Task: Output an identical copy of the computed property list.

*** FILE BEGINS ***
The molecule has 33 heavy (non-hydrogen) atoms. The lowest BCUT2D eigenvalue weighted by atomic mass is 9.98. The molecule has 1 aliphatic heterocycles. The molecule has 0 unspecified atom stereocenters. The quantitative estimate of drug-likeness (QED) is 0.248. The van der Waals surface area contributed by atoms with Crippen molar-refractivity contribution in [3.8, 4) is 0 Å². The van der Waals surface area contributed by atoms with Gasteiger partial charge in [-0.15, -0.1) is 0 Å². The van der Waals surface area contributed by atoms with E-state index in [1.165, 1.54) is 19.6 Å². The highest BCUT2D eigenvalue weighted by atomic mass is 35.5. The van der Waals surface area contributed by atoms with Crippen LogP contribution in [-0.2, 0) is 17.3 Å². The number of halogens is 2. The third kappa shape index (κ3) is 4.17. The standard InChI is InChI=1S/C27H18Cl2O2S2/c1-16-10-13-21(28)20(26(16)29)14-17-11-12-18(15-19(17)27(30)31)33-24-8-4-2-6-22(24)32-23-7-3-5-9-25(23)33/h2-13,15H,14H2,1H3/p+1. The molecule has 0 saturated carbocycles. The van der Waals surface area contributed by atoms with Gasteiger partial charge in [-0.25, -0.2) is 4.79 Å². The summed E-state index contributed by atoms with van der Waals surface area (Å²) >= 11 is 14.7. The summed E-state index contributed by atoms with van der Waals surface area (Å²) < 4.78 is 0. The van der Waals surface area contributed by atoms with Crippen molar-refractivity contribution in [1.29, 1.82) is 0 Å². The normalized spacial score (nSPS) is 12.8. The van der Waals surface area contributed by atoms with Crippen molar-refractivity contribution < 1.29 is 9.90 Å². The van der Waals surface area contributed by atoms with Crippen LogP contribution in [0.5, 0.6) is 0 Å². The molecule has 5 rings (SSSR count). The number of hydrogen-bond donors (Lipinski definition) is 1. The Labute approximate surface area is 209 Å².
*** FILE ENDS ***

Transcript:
The molecule has 33 heavy (non-hydrogen) atoms. The lowest BCUT2D eigenvalue weighted by atomic mass is 9.98. The molecule has 1 aliphatic heterocycles. The molecule has 0 unspecified atom stereocenters. The quantitative estimate of drug-likeness (QED) is 0.248. The van der Waals surface area contributed by atoms with Crippen molar-refractivity contribution in [3.8, 4) is 0 Å². The van der Waals surface area contributed by atoms with Gasteiger partial charge in [-0.15, -0.1) is 0 Å². The van der Waals surface area contributed by atoms with E-state index in [1.165, 1.54) is 19.6 Å². The highest BCUT2D eigenvalue weighted by atomic mass is 35.5. The van der Waals surface area contributed by atoms with Crippen LogP contribution in [-0.2, 0) is 17.3 Å². The number of halogens is 2. The third kappa shape index (κ3) is 4.17. The standard InChI is InChI=1S/C27H18Cl2O2S2/c1-16-10-13-21(28)20(26(16)29)14-17-11-12-18(15-19(17)27(30)31)33-24-8-4-2-6-22(24)32-23-7-3-5-9-25(23)33/h2-13,15H,14H2,1H3/p+1. The molecule has 0 saturated carbocycles. The van der Waals surface area contributed by atoms with Gasteiger partial charge in [-0.25, -0.2) is 4.79 Å². The summed E-state index contributed by atoms with van der Waals surface area (Å²) >= 11 is 14.7. The summed E-state index contributed by atoms with van der Waals surface area (Å²) < 4.78 is 0. The van der Waals surface area contributed by atoms with Crippen molar-refractivity contribution in [1.29, 1.82) is 0 Å². The normalized spacial score (nSPS) is 12.8. The van der Waals surface area contributed by atoms with Crippen molar-refractivity contribution < 1.29 is 9.90 Å². The van der Waals surface area contributed by atoms with Crippen LogP contribution in [0.5, 0.6) is 0 Å². The molecule has 5 rings (SSSR count). The number of hydrogen-bond donors (Lipinski definition) is 1. The Labute approximate surface area is 209 Å².